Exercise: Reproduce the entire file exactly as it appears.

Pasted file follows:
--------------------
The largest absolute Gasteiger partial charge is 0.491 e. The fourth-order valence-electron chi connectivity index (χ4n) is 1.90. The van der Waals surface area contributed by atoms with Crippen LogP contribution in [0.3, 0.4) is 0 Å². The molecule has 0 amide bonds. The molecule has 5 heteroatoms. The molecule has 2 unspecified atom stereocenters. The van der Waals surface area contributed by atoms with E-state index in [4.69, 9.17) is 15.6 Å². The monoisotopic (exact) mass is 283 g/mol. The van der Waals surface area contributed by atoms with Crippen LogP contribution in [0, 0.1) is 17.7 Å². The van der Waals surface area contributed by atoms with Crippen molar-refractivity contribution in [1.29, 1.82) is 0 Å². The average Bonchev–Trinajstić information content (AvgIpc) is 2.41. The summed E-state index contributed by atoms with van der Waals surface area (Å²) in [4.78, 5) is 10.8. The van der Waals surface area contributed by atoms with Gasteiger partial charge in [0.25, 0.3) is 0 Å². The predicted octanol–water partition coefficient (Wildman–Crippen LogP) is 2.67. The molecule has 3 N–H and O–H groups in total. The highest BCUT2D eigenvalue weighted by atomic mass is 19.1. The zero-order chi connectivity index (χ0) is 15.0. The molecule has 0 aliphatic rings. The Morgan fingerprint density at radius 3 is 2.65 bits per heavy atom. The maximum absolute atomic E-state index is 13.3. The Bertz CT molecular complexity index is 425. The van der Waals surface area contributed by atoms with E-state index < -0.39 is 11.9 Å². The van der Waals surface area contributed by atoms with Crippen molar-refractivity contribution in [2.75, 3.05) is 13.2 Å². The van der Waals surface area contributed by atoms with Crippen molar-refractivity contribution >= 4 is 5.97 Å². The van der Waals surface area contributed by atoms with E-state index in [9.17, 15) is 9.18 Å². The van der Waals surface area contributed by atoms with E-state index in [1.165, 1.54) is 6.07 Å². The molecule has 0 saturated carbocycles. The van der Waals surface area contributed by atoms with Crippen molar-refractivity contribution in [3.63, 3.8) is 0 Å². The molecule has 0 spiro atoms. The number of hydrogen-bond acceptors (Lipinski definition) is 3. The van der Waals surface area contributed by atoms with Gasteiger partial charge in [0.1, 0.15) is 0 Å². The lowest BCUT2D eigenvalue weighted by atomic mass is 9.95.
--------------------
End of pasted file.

The largest absolute Gasteiger partial charge is 0.491 e. The fourth-order valence-electron chi connectivity index (χ4n) is 1.90. The van der Waals surface area contributed by atoms with Crippen LogP contribution in [0.3, 0.4) is 0 Å². The molecule has 0 amide bonds. The molecule has 5 heteroatoms. The molecule has 2 unspecified atom stereocenters. The van der Waals surface area contributed by atoms with E-state index in [4.69, 9.17) is 15.6 Å². The monoisotopic (exact) mass is 283 g/mol. The van der Waals surface area contributed by atoms with Crippen LogP contribution in [0, 0.1) is 17.7 Å². The van der Waals surface area contributed by atoms with Crippen molar-refractivity contribution in [1.29, 1.82) is 0 Å². The average Bonchev–Trinajstić information content (AvgIpc) is 2.41. The summed E-state index contributed by atoms with van der Waals surface area (Å²) in [4.78, 5) is 10.8. The van der Waals surface area contributed by atoms with Gasteiger partial charge in [0.25, 0.3) is 0 Å². The predicted octanol–water partition coefficient (Wildman–Crippen LogP) is 2.67. The molecule has 3 N–H and O–H groups in total. The highest BCUT2D eigenvalue weighted by atomic mass is 19.1. The zero-order chi connectivity index (χ0) is 15.0. The molecule has 0 aliphatic rings. The Morgan fingerprint density at radius 3 is 2.65 bits per heavy atom. The maximum absolute atomic E-state index is 13.3. The Bertz CT molecular complexity index is 425. The van der Waals surface area contributed by atoms with E-state index < -0.39 is 11.9 Å². The van der Waals surface area contributed by atoms with Crippen molar-refractivity contribution in [2.75, 3.05) is 13.2 Å². The van der Waals surface area contributed by atoms with Crippen molar-refractivity contribution >= 4 is 5.97 Å². The van der Waals surface area contributed by atoms with E-state index in [9.17, 15) is 9.18 Å². The van der Waals surface area contributed by atoms with E-state index in [1.165, 1.54) is 6.07 Å². The molecule has 0 saturated carbocycles. The van der Waals surface area contributed by atoms with Crippen molar-refractivity contribution in [3.63, 3.8) is 0 Å². The molecule has 0 spiro atoms. The number of hydrogen-bond acceptors (Lipinski definition) is 3. The van der Waals surface area contributed by atoms with Gasteiger partial charge in [0.1, 0.15) is 0 Å². The lowest BCUT2D eigenvalue weighted by atomic mass is 9.95.